[ExI] Zombie glutamate

Tomaz Kristan protokol2020 at gmail.com
Sat Feb 14 18:46:22 UTC 2015

Considering yourself as something very special, which can function only on
the so called "organic chemistry as it is"  - and not for example on some
rudimentary but complex enough Turing machine ... that's quite preposterous
and naive, As the atoms weren't very rudimentary as well.

Once your substrate allows a decent complexity - you are on!

We need complexity, not a particular chemistry. Fine, if it's the chemistry
which gives us that complexity. But being a chemo-biological chauvinist -
that's silly.

What bothering  me, is the real possibility, that the complexity required
isn't that high either. That I can be reloaded just too easily.

On Sat, Feb 14, 2015 at 7:23 PM, John Clark <johnkclark at gmail.com> wrote:

> On Sat, Feb 14, 2015 at 10:57 AM, Stathis Papaioannou <stathisp at gmail.com>
> wrote:
> >>> Brent believes that consciousness is not due to the system
>>>> structure but rather to the substrate.
>>> >> If computers with the same logical structure but with different
>>> substrates (say vacuums tubes,  Germanium transistors and Silicon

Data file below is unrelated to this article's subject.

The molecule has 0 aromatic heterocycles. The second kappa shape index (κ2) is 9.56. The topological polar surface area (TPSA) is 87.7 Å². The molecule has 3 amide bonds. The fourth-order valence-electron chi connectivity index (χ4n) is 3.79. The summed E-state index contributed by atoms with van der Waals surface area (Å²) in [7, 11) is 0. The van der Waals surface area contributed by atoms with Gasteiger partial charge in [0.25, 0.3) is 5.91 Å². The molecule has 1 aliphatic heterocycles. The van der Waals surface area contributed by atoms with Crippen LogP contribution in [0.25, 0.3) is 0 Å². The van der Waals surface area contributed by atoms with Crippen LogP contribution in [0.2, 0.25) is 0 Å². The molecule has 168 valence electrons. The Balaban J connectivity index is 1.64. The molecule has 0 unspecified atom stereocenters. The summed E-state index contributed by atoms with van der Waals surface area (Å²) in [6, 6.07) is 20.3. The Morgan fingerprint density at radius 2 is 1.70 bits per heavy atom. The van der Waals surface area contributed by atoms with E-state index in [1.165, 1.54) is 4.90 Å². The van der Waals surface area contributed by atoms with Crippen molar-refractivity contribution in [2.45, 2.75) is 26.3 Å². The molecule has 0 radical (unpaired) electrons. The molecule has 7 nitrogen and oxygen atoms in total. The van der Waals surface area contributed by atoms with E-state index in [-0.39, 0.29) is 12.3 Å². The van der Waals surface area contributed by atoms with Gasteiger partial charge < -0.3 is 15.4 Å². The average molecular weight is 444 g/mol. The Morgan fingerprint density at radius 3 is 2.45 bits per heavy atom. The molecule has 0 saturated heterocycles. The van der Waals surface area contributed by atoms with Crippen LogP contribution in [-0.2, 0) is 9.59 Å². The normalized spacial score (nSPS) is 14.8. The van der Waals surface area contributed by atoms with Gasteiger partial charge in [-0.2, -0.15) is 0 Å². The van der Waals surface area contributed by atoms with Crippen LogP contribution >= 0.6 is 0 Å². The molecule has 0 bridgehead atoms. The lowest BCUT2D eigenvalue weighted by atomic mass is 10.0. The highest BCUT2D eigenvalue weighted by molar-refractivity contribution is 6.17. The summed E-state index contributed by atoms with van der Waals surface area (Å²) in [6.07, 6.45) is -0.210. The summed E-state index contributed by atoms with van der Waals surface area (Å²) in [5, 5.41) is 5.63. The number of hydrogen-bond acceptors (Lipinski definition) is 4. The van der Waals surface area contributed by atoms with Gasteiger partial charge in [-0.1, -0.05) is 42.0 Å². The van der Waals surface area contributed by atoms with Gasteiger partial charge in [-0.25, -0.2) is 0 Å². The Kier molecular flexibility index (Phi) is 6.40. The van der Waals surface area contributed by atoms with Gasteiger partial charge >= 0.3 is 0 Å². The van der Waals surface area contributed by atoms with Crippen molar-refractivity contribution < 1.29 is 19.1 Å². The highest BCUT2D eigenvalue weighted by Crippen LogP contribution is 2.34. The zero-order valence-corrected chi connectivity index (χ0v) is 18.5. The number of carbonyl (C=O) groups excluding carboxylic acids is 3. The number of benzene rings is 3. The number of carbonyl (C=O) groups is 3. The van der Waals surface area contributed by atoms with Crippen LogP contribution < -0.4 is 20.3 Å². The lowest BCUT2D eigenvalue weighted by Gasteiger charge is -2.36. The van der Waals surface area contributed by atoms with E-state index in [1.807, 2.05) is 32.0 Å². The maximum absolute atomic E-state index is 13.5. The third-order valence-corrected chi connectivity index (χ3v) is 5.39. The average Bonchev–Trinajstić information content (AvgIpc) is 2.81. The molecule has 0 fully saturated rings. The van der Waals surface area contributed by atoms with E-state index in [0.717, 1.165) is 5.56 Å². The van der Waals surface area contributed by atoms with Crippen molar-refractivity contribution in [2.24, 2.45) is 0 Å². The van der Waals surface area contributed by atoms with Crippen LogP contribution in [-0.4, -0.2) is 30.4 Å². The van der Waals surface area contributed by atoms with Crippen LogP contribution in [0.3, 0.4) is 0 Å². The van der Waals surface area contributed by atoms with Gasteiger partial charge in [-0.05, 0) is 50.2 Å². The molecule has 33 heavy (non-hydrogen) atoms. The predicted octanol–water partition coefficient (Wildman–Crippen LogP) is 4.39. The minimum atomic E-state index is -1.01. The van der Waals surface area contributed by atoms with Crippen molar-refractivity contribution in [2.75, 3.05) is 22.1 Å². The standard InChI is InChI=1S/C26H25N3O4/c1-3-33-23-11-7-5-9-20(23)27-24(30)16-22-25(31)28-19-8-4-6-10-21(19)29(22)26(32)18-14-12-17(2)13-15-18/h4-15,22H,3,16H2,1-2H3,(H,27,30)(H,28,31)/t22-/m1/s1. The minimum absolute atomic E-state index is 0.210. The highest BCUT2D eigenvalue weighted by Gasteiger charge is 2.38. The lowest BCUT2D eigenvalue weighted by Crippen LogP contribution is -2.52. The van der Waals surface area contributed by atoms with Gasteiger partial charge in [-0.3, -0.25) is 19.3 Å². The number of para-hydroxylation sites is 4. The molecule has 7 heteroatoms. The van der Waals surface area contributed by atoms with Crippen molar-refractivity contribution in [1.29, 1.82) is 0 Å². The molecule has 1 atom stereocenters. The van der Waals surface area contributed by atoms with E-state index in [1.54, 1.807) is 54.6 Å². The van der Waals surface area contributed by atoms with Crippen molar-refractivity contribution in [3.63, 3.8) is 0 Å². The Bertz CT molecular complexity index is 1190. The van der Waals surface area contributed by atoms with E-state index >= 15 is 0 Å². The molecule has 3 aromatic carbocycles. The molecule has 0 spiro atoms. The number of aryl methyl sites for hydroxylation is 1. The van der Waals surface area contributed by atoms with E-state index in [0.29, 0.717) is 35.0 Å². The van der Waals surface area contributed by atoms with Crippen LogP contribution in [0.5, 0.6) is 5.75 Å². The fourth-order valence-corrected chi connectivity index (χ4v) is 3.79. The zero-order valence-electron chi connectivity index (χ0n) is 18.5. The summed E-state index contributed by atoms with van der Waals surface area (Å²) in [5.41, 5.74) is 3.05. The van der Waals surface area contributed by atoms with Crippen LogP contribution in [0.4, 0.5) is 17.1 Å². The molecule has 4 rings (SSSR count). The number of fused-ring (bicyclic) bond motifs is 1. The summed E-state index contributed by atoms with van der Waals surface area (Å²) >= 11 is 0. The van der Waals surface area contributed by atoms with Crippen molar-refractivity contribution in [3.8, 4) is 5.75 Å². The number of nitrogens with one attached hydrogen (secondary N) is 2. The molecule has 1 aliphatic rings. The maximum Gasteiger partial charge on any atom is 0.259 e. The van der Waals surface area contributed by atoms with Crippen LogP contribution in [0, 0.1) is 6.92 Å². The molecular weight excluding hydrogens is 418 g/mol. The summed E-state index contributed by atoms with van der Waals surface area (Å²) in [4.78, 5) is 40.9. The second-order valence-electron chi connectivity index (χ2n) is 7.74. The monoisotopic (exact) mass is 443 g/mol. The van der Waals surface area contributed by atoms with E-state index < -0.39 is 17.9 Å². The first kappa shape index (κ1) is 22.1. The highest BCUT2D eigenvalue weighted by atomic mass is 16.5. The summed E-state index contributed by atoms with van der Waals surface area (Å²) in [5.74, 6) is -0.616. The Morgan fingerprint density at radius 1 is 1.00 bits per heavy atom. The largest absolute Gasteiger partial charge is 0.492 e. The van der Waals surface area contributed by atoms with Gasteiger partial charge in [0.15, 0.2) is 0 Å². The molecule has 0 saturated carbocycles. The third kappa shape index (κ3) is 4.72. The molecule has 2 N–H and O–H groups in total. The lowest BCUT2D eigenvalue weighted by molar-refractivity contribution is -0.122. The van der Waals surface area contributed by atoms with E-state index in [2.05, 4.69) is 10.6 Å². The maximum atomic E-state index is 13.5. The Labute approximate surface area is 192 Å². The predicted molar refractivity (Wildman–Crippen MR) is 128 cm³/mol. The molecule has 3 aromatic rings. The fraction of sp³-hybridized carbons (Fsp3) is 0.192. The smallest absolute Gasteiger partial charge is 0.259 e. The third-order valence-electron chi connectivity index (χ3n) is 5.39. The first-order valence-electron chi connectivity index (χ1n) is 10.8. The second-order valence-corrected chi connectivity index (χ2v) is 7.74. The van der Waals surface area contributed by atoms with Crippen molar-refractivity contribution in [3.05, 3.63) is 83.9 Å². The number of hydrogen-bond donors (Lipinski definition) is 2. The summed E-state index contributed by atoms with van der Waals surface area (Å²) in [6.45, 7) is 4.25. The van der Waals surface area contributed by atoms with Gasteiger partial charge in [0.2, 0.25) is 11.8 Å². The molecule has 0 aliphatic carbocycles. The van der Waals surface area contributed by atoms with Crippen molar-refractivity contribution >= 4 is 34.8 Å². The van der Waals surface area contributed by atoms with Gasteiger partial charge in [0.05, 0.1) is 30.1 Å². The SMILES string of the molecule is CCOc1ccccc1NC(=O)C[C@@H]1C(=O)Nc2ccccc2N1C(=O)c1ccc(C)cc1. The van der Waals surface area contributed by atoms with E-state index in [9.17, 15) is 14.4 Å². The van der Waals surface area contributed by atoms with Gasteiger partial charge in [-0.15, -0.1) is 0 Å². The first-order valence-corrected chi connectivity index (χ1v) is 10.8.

>>> transistors) all came up with different answers when you multiplied 27 by
>>> 54 I'd have a lot more confidence that this theory is correct, but they
>>> don't, they all come up with 1458.  Actually calling this a theory is
>>> giving it too much credit as there is no experiment that can be performed
>>> to prove it wrong, or even a experiment that would allow you to learn a
>>> little more about it.
>> > There are experiments that can be performed - try a physically
>> different, but chemically identical substrate using alternative
>> isotopes. t would work just the same
> That would just show what we already know, that intelligent behavior would
> not be effected; but how could you demonstrate that consciousness was not
> changed? You couldn't. That's why consciousness theories, as opposed to
> intelligence theories, are so popular on the internet, they're easy because
> they don't have to actually do anything or explain any experimental
> results, they can just prattle on and on and one consciousness theory works
> just as well (or badly) as another. It would take intelligence and a lot of
> it to come up with a good intelligence theory; but a consciousness
> theoretician doesn't need that, intelligence is just optional for him.
> Consciousness is easy but intelligence is hard.
>   John K Clark
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